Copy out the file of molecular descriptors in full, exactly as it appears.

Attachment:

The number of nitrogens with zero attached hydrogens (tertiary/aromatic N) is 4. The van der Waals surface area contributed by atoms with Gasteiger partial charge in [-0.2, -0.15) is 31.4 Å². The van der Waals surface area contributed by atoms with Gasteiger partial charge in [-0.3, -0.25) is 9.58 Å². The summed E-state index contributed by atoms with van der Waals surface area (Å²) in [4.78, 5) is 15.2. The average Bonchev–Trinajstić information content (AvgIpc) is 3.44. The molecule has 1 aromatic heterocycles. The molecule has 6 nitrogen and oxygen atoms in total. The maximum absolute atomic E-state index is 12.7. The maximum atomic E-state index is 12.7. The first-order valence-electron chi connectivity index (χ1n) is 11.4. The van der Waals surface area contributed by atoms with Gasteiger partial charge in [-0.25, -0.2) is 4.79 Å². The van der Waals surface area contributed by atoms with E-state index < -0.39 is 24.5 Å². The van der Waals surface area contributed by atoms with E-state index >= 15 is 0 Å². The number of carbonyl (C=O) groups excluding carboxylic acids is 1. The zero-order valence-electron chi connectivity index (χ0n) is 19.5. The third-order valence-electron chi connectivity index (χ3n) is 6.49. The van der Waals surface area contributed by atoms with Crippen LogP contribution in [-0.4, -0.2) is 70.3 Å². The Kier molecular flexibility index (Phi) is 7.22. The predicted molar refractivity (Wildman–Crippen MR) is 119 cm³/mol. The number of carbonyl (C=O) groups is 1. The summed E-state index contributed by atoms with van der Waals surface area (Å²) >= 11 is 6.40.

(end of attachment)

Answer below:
The number of nitrogens with zero attached hydrogens (tertiary/aromatic N) is 4. The van der Waals surface area contributed by atoms with Gasteiger partial charge in [-0.2, -0.15) is 31.4 Å². The van der Waals surface area contributed by atoms with Gasteiger partial charge in [-0.3, -0.25) is 9.58 Å². The summed E-state index contributed by atoms with van der Waals surface area (Å²) in [4.78, 5) is 15.2. The average Bonchev–Trinajstić information content (AvgIpc) is 3.44. The molecule has 1 aromatic heterocycles. The molecule has 6 nitrogen and oxygen atoms in total. The maximum absolute atomic E-state index is 12.7. The maximum atomic E-state index is 12.7. The first-order valence-electron chi connectivity index (χ1n) is 11.4. The van der Waals surface area contributed by atoms with Gasteiger partial charge in [-0.25, -0.2) is 4.79 Å². The van der Waals surface area contributed by atoms with E-state index < -0.39 is 24.5 Å². The van der Waals surface area contributed by atoms with E-state index >= 15 is 0 Å². The number of carbonyl (C=O) groups excluding carboxylic acids is 1. The zero-order valence-electron chi connectivity index (χ0n) is 19.5. The third-order valence-electron chi connectivity index (χ3n) is 6.49. The van der Waals surface area contributed by atoms with Crippen LogP contribution in [-0.4, -0.2) is 70.3 Å². The Kier molecular flexibility index (Phi) is 7.22. The predicted molar refractivity (Wildman–Crippen MR) is 119 cm³/mol. The number of carbonyl (C=O) groups is 1. The summed E-state index contributed by atoms with van der Waals surface area (Å²) >= 11 is 6.40.